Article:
Though the regulator has not formally ruled on the complaints received thus far related to Popia, regulator member advocate Lebogang Stroom-Nzama said the trend was that the offending parties, such as direct marketers, would desist once a complaint was lodged. In the meantime, the regulator is making overall assessments of such offenders to find an overall remedy instead of only resolving individual cases.
“Popia is new and we have been patient but that is coming to an end,” said Tlakula.
“We have to begin exercising our powers.”
Entities selling consumers’ personal information, especially in the credit granting and direct marketing industries, are also in the regulator’s crosshairs.
“We say to those who offer to sell these lists and those who buy them, do not allow yourself to be the first example of the regulator’s bite,” said Tlakula.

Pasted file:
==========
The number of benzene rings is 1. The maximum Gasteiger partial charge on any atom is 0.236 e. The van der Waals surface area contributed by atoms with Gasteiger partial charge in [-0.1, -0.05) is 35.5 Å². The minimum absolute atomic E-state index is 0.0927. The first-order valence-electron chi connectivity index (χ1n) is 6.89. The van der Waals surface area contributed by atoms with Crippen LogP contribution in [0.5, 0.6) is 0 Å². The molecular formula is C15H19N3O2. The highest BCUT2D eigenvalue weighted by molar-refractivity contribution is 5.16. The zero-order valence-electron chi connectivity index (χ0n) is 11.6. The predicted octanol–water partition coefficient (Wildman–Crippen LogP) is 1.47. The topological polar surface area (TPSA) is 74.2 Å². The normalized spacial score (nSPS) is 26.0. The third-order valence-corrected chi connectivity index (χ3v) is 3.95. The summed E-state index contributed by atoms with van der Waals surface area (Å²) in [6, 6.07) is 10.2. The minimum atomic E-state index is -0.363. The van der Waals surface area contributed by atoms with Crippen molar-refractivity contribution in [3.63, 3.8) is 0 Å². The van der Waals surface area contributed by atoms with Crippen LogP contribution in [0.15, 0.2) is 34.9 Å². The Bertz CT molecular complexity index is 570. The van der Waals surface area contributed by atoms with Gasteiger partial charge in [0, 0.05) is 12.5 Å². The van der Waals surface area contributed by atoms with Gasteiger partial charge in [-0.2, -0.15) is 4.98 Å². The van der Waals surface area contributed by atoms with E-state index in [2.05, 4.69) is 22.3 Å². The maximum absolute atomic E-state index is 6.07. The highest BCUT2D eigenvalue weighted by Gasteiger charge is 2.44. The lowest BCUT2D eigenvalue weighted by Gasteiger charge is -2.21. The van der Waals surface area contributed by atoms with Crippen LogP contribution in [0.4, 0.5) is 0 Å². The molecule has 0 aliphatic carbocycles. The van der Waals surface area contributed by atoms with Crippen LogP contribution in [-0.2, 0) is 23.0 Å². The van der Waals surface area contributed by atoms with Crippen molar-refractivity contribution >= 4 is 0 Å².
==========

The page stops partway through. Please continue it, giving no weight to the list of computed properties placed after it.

The regulator can also assess data breaches, such as the theft of consumers’ details from company databases. It has received more than 330 reports of such breaches in the past year, but these specialist investigations can be technical and expensive and have an impact on the regulator’s R100m budget, said advocate Collen Weapond, another regulator member.